Written by Dongtao Qi.
This is the revised version of an essay published by ThinkChina.sg that can be found here.
After a 25-year absence from the political arena, political commentator and media guru Chao Shao-kang returned to the Kuomintang (KMT), immediately declaring his intention to run for the KMT chairmanship this July and for Taiwan’s presidency in the 2024 election. This seems to have reinvigorated a deflated KMT since its defeat in the 2020 presidential election. Much speculation among the public has also ensued about whether Chao would be a flash in the pan and do even worse than former presidential candidate Han Kuo-yu who had stirred up a “Han craze” back then. They are doubtful that Chao can be of much help in the 2022 local elections, let alone the 2024 presidential election.
A simple comparison between Chao and Han gives some food for thought about Chao’s future political destiny. Within the KMT, both men were held in high regard before falling from grace and pushed to the sidelines. While Chao’s popularity had once exceeded that of Han’s, he later left politics altogether.
Both are charismatic figures outside the party establishment with the ability to attract a large number of pan-Blue and neutral voters who are dissatisfied with politicians within the establishment and who want new faces, flamboyance, and big gestures. Such a mentality seeking charismatic anti-establishment leaders has also been an important force that propelled various populist parties and politicians of other countries to power.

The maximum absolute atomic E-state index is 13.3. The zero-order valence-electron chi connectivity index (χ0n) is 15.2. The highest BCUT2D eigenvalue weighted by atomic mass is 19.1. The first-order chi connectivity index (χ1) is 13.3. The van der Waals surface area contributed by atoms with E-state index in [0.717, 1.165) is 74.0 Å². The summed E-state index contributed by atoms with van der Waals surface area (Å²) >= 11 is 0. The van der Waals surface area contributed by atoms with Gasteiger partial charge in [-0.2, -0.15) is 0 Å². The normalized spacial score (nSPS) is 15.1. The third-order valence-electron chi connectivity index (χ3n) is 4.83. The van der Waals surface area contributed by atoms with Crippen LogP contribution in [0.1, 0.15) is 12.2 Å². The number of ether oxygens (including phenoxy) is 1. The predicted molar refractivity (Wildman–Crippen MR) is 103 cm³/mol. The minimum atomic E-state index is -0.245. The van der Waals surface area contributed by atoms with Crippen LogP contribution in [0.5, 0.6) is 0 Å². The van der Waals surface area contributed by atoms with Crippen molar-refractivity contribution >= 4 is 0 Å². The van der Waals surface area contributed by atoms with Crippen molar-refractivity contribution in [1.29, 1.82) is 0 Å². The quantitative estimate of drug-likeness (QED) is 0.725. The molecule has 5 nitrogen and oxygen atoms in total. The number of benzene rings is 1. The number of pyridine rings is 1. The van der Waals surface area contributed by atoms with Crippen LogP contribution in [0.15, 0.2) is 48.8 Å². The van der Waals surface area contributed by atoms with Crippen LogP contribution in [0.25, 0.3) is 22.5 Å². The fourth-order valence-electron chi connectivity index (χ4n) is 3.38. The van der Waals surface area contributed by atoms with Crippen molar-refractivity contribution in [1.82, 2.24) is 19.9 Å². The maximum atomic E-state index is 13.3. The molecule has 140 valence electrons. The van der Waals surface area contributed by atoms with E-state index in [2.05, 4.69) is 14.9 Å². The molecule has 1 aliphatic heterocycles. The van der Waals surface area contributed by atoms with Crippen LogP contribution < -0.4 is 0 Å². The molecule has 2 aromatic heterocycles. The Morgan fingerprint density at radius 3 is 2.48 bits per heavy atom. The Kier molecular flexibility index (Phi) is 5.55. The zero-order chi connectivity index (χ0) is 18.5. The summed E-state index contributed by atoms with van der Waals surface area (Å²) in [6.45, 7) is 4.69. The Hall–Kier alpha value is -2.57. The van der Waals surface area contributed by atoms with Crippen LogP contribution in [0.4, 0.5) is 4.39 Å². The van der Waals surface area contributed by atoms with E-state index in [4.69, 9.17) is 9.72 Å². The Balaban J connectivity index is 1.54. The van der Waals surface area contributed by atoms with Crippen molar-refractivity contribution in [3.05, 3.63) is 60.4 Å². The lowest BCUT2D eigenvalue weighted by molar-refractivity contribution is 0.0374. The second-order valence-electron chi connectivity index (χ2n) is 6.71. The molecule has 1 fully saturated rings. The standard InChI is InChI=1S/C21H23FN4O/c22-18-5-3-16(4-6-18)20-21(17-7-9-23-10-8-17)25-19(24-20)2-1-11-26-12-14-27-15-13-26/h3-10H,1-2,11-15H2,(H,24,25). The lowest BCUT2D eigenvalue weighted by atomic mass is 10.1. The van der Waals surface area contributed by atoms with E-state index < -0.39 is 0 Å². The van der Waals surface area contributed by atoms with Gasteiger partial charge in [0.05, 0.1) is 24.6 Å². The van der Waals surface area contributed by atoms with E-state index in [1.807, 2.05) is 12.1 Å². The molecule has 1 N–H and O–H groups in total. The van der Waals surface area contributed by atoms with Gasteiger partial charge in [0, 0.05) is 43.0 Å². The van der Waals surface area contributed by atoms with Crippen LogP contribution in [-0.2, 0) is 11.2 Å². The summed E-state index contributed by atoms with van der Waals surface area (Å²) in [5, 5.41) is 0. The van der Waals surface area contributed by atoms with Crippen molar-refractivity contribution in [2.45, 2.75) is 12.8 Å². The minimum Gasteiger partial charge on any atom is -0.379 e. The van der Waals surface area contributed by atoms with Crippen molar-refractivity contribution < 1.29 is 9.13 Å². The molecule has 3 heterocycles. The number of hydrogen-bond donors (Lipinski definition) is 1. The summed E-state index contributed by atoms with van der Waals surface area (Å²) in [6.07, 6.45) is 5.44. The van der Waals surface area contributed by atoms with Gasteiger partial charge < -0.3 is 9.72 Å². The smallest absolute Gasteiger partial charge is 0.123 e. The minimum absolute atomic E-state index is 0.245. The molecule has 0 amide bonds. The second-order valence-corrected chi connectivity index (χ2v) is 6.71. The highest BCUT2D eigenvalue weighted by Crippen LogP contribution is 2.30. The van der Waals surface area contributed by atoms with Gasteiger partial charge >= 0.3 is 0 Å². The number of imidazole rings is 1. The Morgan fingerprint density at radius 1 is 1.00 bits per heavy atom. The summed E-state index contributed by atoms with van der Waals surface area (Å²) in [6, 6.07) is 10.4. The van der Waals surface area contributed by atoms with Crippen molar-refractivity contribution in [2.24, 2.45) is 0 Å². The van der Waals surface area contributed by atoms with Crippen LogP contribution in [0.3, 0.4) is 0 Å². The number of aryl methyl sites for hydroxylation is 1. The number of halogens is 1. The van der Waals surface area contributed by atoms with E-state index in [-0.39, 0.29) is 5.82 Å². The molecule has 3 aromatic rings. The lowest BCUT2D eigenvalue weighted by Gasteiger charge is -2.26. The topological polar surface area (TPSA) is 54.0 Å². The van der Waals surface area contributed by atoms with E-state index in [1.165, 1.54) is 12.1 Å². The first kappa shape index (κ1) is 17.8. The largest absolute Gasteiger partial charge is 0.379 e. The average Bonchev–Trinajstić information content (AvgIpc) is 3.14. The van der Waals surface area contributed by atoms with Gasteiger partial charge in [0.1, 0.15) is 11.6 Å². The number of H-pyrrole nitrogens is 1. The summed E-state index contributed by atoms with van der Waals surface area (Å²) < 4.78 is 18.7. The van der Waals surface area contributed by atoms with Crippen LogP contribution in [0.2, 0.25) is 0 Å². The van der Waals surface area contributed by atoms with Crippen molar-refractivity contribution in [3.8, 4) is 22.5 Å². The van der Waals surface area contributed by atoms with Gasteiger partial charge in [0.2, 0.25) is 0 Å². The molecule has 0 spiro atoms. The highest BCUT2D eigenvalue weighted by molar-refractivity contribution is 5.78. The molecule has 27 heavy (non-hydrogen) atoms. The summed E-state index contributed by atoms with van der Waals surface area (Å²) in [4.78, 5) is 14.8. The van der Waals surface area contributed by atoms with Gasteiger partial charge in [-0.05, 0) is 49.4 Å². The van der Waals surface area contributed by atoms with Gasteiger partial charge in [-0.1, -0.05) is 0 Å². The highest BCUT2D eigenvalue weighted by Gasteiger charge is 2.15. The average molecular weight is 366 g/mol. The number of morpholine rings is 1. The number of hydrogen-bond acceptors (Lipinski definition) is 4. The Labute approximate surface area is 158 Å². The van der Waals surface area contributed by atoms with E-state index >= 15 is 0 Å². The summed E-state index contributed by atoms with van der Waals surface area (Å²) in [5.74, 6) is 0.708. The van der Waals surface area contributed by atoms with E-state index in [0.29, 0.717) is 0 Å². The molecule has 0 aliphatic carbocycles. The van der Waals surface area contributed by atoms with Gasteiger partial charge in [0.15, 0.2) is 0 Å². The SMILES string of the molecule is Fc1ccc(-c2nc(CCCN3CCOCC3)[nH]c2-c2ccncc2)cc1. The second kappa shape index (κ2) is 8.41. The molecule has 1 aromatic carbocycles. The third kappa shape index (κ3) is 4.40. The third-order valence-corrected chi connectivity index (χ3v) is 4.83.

Is the Non-Establishment Image Just a Veneer?
However, ideologically speaking, Chao and Han do not belong outside the establishment. They belong instead to the deep-Blue within the KMT or the most orthodox camp within it. They still firmly insist on the “Three Principles of the People” as espoused by former President Chiang Ching-kuo, accept the “1992 Consensus” based on the “one China” principle, and stand by Taiwan’s democratic system in opposition to the mainland’s one-party system.
Thus, there is tension between their non-establishment image and the pro-establishment values they hold. If this tension is not resolved, Chao may suffer the same fate as Han in the future. Han had once attracted many supporters with his non-establishment image. However, as his electoral run’s focus returned to the ideological realm, he was ultimately defeated during the 2020 presidential election because of his pro-establishment values.
Different Support Bases, Different Times
That said, Han and Chao attract different types of supporters despite them both belonging to the deep-Blue camp. Han’s supporters’ base is closer to the grassroots and includes those from the pan-Blue camp and a portion of the neutral voters. This mix of supporters helped create the Han craze back then. The make-up of Chao’s supporters is still a mystery, but they are likely limited to the pan-Blue camp and the more highly-educated groups. In fact, one can argue that Han represents the grassroots of the pan-Blue camp, while Chao represents the pan-Blue camp’s intellectuals. Both of them indeed complement each other to some extent. However, the intellectuals of the pan-Blue camp are in the minority. For Chao’s support to reach a similar magnitude to that seen during the Han craze, the intellectuals and the grassroots would have to come together.